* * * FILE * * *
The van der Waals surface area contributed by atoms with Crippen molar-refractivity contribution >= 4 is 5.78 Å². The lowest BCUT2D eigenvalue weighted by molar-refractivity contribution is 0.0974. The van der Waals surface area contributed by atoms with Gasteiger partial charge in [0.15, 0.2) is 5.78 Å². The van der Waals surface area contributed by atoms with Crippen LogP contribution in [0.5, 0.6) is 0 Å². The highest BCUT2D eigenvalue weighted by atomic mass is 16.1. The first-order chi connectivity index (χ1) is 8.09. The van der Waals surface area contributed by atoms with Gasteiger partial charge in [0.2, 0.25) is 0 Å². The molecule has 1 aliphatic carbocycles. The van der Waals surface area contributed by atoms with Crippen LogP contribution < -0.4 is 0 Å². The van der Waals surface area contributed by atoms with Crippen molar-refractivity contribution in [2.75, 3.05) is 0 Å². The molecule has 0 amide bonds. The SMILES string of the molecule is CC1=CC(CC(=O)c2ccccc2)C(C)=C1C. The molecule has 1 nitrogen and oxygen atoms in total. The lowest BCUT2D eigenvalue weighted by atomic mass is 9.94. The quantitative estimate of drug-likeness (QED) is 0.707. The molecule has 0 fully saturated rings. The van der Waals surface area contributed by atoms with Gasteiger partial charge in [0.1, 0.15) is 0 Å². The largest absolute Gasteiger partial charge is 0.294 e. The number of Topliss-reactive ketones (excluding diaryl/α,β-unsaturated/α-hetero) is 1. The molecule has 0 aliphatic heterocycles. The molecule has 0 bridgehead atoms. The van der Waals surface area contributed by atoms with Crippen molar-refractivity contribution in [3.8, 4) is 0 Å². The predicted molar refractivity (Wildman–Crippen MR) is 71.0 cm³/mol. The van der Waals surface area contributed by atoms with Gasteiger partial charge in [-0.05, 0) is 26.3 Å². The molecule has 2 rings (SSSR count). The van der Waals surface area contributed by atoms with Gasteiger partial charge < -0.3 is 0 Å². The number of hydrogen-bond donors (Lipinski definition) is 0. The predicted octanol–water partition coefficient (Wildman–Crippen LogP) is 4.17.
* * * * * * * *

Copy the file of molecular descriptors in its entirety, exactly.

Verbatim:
The van der Waals surface area contributed by atoms with Crippen molar-refractivity contribution >= 4 is 5.78 Å². The lowest BCUT2D eigenvalue weighted by molar-refractivity contribution is 0.0974. The van der Waals surface area contributed by atoms with Gasteiger partial charge in [0.15, 0.2) is 5.78 Å². The van der Waals surface area contributed by atoms with Crippen LogP contribution in [0.5, 0.6) is 0 Å². The highest BCUT2D eigenvalue weighted by atomic mass is 16.1. The first-order chi connectivity index (χ1) is 8.09. The van der Waals surface area contributed by atoms with Gasteiger partial charge in [0.2, 0.25) is 0 Å². The molecule has 1 aliphatic carbocycles. The van der Waals surface area contributed by atoms with Crippen LogP contribution < -0.4 is 0 Å². The van der Waals surface area contributed by atoms with Crippen molar-refractivity contribution in [2.75, 3.05) is 0 Å². The molecule has 0 amide bonds. The SMILES string of the molecule is CC1=CC(CC(=O)c2ccccc2)C(C)=C1C. The molecule has 1 nitrogen and oxygen atoms in total. The lowest BCUT2D eigenvalue weighted by atomic mass is 9.94. The quantitative estimate of drug-likeness (QED) is 0.707. The molecule has 0 fully saturated rings. The van der Waals surface area contributed by atoms with Gasteiger partial charge in [0.1, 0.15) is 0 Å². The largest absolute Gasteiger partial charge is 0.294 e. The number of Topliss-reactive ketones (excluding diaryl/α,β-unsaturated/α-hetero) is 1. The molecule has 0 aliphatic heterocycles. The molecule has 0 bridgehead atoms. The van der Waals surface area contributed by atoms with Crippen molar-refractivity contribution in [3.8, 4) is 0 Å². The predicted molar refractivity (Wildman–Crippen MR) is 71.0 cm³/mol. The van der Waals surface area contributed by atoms with Gasteiger partial charge in [-0.05, 0) is 26.3 Å². The molecule has 2 rings (SSSR count). The van der Waals surface area contributed by atoms with Gasteiger partial charge < -0.3 is 0 Å². The number of hydrogen-bond donors (Lipinski definition) is 0. The predicted octanol–water partition coefficient (Wildman–Crippen LogP) is 4.17.